Tag: firearm

CBP Seizes Guns & Money to Mexico

Guns, money, and and lawyers; the first two items are what this disjointed story from CBP is about, and the last is what the 3 people involved in this cash and firearm seizures by CBP will need. Customs seized $20,000 outbound to Mexico which resulted in an arrest, another $38,000 that probably (but not certainly resulted in an arrest), and a a cache of guns and ammo.

It reminds me of the song, “Lawyers, Guns & Money” (the Hank Williams, Jr. cover of the song is a bit more lively…. ). The total amount seized by U.S. Customs & Border Protection was $58,000 cash. Anyway, here’s the story from CBP:

U.S. Customs and Border Protection officers conducting outbound inspections at Arizona’s Port of Lukeville arrested two Mexican nationals Tuesday after finding unreported U.S. currency, weapons and ammunition in separate seizures.

Officers referred a 27-year-old Mexican man for a further search of his Dodge sedan Tuesday night and found more than $20,000 in unreported U.S. currency within the vehicle’s center console. This is the second unreported currency seizure this week.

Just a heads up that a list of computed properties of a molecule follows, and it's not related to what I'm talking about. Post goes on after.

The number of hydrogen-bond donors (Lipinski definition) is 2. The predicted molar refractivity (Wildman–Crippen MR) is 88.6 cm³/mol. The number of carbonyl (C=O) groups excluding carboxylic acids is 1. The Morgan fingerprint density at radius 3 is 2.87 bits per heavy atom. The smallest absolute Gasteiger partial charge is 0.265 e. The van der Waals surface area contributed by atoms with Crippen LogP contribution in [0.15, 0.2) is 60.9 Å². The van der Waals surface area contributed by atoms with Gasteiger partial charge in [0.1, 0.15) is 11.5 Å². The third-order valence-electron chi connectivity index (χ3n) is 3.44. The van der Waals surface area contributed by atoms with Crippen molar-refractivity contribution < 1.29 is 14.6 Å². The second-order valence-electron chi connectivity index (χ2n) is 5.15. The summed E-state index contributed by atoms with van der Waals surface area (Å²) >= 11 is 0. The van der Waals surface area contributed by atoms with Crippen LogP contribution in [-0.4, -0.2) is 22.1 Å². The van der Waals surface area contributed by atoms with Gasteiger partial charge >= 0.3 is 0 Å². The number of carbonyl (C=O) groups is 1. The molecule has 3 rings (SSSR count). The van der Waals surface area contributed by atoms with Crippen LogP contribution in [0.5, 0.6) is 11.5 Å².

On March 11, Lukeville officers prevented $38,000 from being smuggled into Mexico.

At about the same time, officers referred a 43-year-old Mexican woman for a secondary inspection of the Dodge truck she was driving. That search turned up multiple firearms and associated accessories to include several assault rifles, a handgun, multiple ammunition magazines, two weapon scopes and approximately 6,000 rounds of ammunition.


CBP seizes ammo and $9,995 cash, make criminal charges

Channel 4 Valley Central news picked up on a seizure of ammunition and some cash at the Hidalgo International Bridge last Wednesday. The story is noteworthy because it involves the seizure of less than $10,000…. by about $5 bucks.

Who travels with $9,995? Someone who has structured their currency transaction so that they would not have to file a currency transaction report on FinCen 105 and report their cash to U.S. Customs & Border Protection, that’s who.

And what’s wrong with traveling with $9,995 if you desire to avoid the hassle of reporting the money to CBP? Everything, because it’s against the law! That’s called unlawful cash structuring. Let’s have a look at an excerpt from the criminal complaint:


It is somewhat suspicious but, his explanations have a ring of truth to it. Nevertheless, exporting ammunition from the U.S. (and thought not charged with it… structuring a cash transaction to evade the reporting requrement) is illegal, and therefore, a crime. And at the end of the day, that’s the reason he was charged; he’s not been charged with intending to use the ammo or the cash for any nefarious purpose (even if CBP believes that he did so intend).